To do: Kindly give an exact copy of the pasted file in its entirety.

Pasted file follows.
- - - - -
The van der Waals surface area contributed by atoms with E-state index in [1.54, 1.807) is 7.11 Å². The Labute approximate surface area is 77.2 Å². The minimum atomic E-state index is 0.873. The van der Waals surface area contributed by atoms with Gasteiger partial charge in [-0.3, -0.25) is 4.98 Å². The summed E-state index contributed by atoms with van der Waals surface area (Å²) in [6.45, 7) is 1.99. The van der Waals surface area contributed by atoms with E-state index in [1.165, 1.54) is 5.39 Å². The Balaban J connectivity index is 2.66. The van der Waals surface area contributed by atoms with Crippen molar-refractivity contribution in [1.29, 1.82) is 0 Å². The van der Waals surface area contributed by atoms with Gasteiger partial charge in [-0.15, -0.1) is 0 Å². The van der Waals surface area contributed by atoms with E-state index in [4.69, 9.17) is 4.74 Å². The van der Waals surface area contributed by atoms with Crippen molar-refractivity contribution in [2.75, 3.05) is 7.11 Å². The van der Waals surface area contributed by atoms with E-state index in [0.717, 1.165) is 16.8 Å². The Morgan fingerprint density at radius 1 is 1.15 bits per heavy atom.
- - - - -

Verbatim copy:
The van der Waals surface area contributed by atoms with E-state index in [1.54, 1.807) is 7.11 Å². The Labute approximate surface area is 77.2 Å². The minimum atomic E-state index is 0.873. The van der Waals surface area contributed by atoms with Gasteiger partial charge in [-0.3, -0.25) is 4.98 Å². The summed E-state index contributed by atoms with van der Waals surface area (Å²) in [6.45, 7) is 1.99. The van der Waals surface area contributed by atoms with E-state index in [1.165, 1.54) is 5.39 Å². The Balaban J connectivity index is 2.66. The van der Waals surface area contributed by atoms with Crippen molar-refractivity contribution in [1.29, 1.82) is 0 Å². The van der Waals surface area contributed by atoms with Gasteiger partial charge in [-0.15, -0.1) is 0 Å². The van der Waals surface area contributed by atoms with E-state index in [4.69, 9.17) is 4.74 Å². The van der Waals surface area contributed by atoms with Crippen molar-refractivity contribution in [2.75, 3.05) is 7.11 Å². The van der Waals surface area contributed by atoms with E-state index in [0.717, 1.165) is 16.8 Å². The Morgan fingerprint density at radius 1 is 1.15 bits per heavy atom.